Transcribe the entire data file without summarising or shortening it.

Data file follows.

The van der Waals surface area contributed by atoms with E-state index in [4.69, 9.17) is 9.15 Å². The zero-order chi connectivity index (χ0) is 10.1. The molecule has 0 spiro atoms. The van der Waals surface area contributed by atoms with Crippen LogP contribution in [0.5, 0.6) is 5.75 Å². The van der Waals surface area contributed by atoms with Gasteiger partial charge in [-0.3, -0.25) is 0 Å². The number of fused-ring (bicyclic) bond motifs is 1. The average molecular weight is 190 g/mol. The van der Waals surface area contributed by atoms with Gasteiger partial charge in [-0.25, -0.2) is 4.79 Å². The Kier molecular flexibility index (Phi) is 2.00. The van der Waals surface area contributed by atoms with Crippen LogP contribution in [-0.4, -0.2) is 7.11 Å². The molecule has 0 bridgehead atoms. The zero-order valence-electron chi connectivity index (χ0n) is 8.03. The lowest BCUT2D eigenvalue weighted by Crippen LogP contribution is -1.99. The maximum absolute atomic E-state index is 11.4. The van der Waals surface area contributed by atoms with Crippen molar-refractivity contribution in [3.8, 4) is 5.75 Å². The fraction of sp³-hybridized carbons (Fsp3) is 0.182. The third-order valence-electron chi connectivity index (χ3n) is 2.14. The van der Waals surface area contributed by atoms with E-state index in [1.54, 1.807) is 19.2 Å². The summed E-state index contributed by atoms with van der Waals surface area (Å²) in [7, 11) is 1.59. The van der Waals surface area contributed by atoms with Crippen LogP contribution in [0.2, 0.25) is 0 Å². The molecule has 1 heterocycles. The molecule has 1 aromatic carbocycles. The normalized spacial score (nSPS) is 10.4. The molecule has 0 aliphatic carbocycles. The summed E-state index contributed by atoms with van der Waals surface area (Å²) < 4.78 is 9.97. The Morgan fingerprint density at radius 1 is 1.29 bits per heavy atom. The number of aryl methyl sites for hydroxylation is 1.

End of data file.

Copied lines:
The van der Waals surface area contributed by atoms with E-state index in [4.69, 9.17) is 9.15 Å². The zero-order chi connectivity index (χ0) is 10.1. The molecule has 0 spiro atoms. The van der Waals surface area contributed by atoms with Crippen LogP contribution in [0.5, 0.6) is 5.75 Å². The van der Waals surface area contributed by atoms with Gasteiger partial charge in [-0.3, -0.25) is 0 Å². The number of fused-ring (bicyclic) bond motifs is 1. The average molecular weight is 190 g/mol. The van der Waals surface area contributed by atoms with Gasteiger partial charge in [-0.25, -0.2) is 4.79 Å². The Kier molecular flexibility index (Phi) is 2.00. The van der Waals surface area contributed by atoms with Crippen LogP contribution in [-0.4, -0.2) is 7.11 Å². The molecule has 0 bridgehead atoms. The zero-order valence-electron chi connectivity index (χ0n) is 8.03. The lowest BCUT2D eigenvalue weighted by Crippen LogP contribution is -1.99. The maximum absolute atomic E-state index is 11.4. The van der Waals surface area contributed by atoms with Crippen molar-refractivity contribution in [3.8, 4) is 5.75 Å². The fraction of sp³-hybridized carbons (Fsp3) is 0.182. The third-order valence-electron chi connectivity index (χ3n) is 2.14. The van der Waals surface area contributed by atoms with E-state index in [1.54, 1.807) is 19.2 Å². The summed E-state index contributed by atoms with van der Waals surface area (Å²) in [7, 11) is 1.59. The van der Waals surface area contributed by atoms with Crippen LogP contribution in [0.2, 0.25) is 0 Å². The molecule has 1 heterocycles. The molecule has 1 aromatic carbocycles. The normalized spacial score (nSPS) is 10.4. The molecule has 0 aliphatic carbocycles. The summed E-state index contributed by atoms with van der Waals surface area (Å²) < 4.78 is 9.97. The Morgan fingerprint density at radius 1 is 1.29 bits per heavy atom. The number of aryl methyl sites for hydroxylation is 1.